This is part of a condensed report on the Community Rural Electrification Programme (CREP) in Nepal.
For an overview on the whole report please refer to following page: CREP - Report.
The Dutch-German Energy Partnership Energising Development (EnDev), started supporting the CREP in 2006. Due to its long involvement in the area of rural electrification, the Small Hydropower Promotion Project (SHPP) was mandated with the implementation of the EnDev project in Nepal.
The project supported CREP with the following two components:
- Financial Assistance Component amounting Euro 450,000, given to NEA to match GON's grant on-behalf of communities under an agreement between GTZ and NEA, and
- Technical assistance for capacity building of communities.
Financial Support for CREEs
In order to support poor communities in receiving electricity via the CREP, EnDev has financially supported (with 450.000 Euro) and facilitated CRED/NEA in setting up a community rural electrification fund. This fund helps communities that have difficulties in coming up with the 20% share of the investment. In order to receive financial support from this fund, CREEs have to deposit at least 5% of the investment cost and have to fulfill requirements set by CRED/NEA. The maximum loan from the fund is 15% of the estimated project costs. In future, the fund is planned to act as a revolving fund within the CREP. The repayment period starts after 2 years. The CRED/NEA is charging an annual 3% service charge.
During the period of the mission (September 2010) repayment had not yet started, even though the first projects had been receiving funding since 2006.
Furthermore the nature and utilisation of the 3% service charge is unclear. The representative of NACEUN mentioned that finances were set to be used for NACEUN’s (National Association for Community Electricity Users Nepal) general activities, which include the support of CREE in the case of construction delays or other conflicting issues. The representative of NACEUN also pointed out that the initial idea was for NACEUN to be the central management agency for the fund. Due to funding constraints it was decided to mandate CRED/NEA with the fund management in cooperation with NACEUN.
Of the initial 450.000 Euro within the fund, CRED/NEA has allocated financial assistance to 49 communities electrifying approximately 50,000 households. From these 49 projects, 14 are completed supplying electricity to connected households. The remaining 35 projects are in various stages from initial survey status to a few households within the CREE left to be connected.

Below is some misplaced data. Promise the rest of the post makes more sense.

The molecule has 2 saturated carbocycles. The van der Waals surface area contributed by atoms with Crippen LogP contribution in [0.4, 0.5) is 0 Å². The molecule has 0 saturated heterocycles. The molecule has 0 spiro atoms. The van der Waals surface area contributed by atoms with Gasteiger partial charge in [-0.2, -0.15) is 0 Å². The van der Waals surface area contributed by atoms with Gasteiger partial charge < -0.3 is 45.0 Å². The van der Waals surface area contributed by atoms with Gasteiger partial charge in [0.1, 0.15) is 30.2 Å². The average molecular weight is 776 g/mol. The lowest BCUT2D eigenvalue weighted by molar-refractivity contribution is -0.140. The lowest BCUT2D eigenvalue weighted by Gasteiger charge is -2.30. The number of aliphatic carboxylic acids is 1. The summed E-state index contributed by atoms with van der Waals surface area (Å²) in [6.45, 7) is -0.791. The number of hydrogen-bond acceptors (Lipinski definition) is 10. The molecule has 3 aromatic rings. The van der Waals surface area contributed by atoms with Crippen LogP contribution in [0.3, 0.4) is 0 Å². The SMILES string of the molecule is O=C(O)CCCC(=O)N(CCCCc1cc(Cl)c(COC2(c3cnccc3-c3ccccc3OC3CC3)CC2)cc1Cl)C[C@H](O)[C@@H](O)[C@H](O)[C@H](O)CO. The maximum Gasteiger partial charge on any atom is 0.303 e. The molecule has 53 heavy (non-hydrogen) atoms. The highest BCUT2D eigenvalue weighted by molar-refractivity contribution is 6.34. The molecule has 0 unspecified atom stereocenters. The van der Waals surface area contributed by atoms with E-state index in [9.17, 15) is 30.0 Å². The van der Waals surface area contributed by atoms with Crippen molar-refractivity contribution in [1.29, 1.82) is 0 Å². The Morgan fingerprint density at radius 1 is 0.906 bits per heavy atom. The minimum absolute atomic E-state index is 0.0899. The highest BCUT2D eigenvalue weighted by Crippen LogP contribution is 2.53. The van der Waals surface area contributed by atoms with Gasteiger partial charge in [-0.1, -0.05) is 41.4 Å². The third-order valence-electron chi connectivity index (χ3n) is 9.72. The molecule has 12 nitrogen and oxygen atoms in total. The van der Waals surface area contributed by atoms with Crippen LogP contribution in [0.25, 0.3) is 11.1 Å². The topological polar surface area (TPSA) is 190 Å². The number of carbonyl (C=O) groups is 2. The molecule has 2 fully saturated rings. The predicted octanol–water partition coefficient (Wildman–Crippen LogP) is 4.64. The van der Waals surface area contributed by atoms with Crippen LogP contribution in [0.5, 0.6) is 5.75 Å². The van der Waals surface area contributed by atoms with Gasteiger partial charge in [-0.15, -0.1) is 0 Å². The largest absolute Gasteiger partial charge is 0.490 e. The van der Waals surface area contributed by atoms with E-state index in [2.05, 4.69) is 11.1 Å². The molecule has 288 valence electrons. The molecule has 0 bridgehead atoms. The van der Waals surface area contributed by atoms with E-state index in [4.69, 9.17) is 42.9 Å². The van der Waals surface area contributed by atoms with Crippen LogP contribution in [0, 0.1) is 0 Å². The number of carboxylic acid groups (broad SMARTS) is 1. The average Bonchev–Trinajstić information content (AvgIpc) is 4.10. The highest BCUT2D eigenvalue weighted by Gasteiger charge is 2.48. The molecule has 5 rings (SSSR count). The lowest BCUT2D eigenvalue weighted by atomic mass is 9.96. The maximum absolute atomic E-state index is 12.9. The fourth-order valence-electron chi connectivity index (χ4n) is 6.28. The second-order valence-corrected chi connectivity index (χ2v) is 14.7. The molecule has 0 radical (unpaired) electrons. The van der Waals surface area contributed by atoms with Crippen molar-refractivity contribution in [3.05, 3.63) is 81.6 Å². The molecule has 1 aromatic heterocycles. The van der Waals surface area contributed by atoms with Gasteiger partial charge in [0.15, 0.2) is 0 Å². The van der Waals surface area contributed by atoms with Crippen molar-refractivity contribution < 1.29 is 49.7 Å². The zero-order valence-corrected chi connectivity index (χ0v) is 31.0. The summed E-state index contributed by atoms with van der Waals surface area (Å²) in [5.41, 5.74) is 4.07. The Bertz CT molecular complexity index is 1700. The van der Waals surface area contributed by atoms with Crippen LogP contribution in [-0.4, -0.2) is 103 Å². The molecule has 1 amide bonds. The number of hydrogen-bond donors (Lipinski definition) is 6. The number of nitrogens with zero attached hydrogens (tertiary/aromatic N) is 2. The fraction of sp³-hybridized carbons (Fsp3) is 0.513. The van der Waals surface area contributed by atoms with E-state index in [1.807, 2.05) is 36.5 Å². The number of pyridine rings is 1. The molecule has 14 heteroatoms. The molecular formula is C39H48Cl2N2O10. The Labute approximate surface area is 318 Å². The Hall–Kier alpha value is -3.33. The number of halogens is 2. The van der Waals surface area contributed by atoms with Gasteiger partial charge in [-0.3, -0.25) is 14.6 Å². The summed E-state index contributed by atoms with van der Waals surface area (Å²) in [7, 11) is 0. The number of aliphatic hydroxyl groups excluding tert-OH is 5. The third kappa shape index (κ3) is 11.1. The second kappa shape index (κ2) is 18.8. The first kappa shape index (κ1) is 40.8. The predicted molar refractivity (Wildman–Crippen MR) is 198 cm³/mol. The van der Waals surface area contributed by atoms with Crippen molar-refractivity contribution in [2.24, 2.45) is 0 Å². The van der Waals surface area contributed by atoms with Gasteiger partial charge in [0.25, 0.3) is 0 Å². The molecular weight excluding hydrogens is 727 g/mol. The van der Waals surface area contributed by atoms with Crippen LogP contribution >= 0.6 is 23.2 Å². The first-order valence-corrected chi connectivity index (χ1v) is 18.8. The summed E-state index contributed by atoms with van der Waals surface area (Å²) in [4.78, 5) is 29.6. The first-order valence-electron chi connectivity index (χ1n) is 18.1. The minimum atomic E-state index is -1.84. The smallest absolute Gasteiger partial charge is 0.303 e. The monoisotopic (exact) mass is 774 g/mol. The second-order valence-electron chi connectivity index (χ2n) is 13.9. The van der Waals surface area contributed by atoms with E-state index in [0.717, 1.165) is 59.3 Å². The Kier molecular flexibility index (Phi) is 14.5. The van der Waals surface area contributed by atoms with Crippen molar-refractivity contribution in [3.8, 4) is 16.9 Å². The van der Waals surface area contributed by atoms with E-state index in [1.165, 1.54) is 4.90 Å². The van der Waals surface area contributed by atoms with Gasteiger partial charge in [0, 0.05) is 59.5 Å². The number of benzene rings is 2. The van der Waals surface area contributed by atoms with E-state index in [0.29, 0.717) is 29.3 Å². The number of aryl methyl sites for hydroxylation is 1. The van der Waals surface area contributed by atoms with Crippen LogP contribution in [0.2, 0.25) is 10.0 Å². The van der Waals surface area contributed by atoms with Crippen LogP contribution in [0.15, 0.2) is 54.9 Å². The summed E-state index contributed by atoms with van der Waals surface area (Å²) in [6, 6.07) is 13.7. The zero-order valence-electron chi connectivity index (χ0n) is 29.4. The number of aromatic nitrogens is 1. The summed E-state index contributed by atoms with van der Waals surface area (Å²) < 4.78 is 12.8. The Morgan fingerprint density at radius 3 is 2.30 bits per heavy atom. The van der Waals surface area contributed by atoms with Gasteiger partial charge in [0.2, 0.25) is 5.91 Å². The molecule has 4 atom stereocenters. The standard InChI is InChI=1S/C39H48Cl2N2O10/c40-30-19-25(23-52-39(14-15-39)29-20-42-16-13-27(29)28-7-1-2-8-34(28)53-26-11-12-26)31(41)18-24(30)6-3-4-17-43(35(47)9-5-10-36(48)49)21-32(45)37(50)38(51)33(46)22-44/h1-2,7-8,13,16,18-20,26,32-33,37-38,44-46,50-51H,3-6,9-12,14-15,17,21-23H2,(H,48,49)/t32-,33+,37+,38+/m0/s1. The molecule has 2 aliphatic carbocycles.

Is EnDev contribution additional? One critical question raised during the SHPP mission: Would the villagers be able to pay the 20% local contribution? Or is EnDev support supplying electricity to beneficiaries who otherwise would not have been supplied? The compared numbers of CREEs supplied with electricity over the past 5 years with EnDev contribution and without EnDev contribution indicate that the additional financial support does make a significant difference in the number of projects approved per year.
Only the recent year, 2010, draws up a different picture. This however could be attributed to the fact that the figures only show the numbers up to June 2010.
Technical Assistance for Capacity Building for Communities
As a second component EnDev via SHPP supported capacity building for CREEs by offering training to participating communities. As mentioned earlier, training are viewed as most crucial for its sustainable operation of the rural utilities. During the mission in September it remained unclear which of the main partners involved had the obligation and mandate to organize and conduct training. On the one hand the by-law states that CRED/NEA is obliged to give training to CREE upon request within one year after closing the contract. In case no request is made within the first year of the contracting period, CRED/NEA may charge for training services.